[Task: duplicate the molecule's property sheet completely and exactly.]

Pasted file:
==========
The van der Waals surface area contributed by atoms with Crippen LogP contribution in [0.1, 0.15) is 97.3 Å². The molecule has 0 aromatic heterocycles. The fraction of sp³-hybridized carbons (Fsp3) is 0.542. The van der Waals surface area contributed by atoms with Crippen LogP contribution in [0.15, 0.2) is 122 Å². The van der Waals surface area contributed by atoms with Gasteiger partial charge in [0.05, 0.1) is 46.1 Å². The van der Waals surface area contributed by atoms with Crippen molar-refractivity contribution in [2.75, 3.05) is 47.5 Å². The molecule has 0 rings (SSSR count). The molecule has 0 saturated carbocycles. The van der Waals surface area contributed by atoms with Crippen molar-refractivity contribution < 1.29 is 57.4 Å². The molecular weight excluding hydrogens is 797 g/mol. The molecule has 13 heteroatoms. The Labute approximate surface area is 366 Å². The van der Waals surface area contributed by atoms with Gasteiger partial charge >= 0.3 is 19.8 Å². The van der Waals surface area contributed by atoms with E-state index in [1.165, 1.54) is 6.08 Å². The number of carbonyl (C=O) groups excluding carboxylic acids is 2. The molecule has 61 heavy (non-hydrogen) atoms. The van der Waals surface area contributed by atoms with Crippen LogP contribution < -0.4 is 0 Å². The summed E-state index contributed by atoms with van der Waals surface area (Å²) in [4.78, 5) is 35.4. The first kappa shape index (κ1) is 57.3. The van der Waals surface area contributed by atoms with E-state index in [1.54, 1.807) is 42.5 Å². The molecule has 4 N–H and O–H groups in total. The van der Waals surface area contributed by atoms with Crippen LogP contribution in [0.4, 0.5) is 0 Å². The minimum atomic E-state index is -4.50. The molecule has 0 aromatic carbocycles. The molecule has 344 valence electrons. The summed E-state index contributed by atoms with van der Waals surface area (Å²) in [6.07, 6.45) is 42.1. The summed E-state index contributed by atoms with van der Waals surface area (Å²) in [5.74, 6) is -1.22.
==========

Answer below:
The van der Waals surface area contributed by atoms with Crippen LogP contribution in [0.1, 0.15) is 97.3 Å². The molecule has 0 aromatic heterocycles. The fraction of sp³-hybridized carbons (Fsp3) is 0.542. The van der Waals surface area contributed by atoms with Crippen LogP contribution in [0.15, 0.2) is 122 Å². The van der Waals surface area contributed by atoms with Gasteiger partial charge in [0.05, 0.1) is 46.1 Å². The van der Waals surface area contributed by atoms with Crippen molar-refractivity contribution in [2.75, 3.05) is 47.5 Å². The molecule has 0 rings (SSSR count). The molecule has 0 saturated carbocycles. The van der Waals surface area contributed by atoms with Crippen molar-refractivity contribution < 1.29 is 57.4 Å². The molecular weight excluding hydrogens is 797 g/mol. The molecule has 13 heteroatoms. The Labute approximate surface area is 366 Å². The van der Waals surface area contributed by atoms with Gasteiger partial charge >= 0.3 is 19.8 Å². The van der Waals surface area contributed by atoms with E-state index in [1.165, 1.54) is 6.08 Å². The number of carbonyl (C=O) groups excluding carboxylic acids is 2. The molecule has 61 heavy (non-hydrogen) atoms. The van der Waals surface area contributed by atoms with Crippen LogP contribution < -0.4 is 0 Å². The summed E-state index contributed by atoms with van der Waals surface area (Å²) in [4.78, 5) is 35.4. The first kappa shape index (κ1) is 57.3. The van der Waals surface area contributed by atoms with E-state index in [1.54, 1.807) is 42.5 Å². The molecule has 4 N–H and O–H groups in total. The van der Waals surface area contributed by atoms with Crippen LogP contribution in [0.4, 0.5) is 0 Å². The minimum atomic E-state index is -4.50. The molecule has 0 aromatic carbocycles. The molecule has 344 valence electrons. The summed E-state index contributed by atoms with van der Waals surface area (Å²) in [6.07, 6.45) is 42.1. The summed E-state index contributed by atoms with van der Waals surface area (Å²) in [5.74, 6) is -1.22.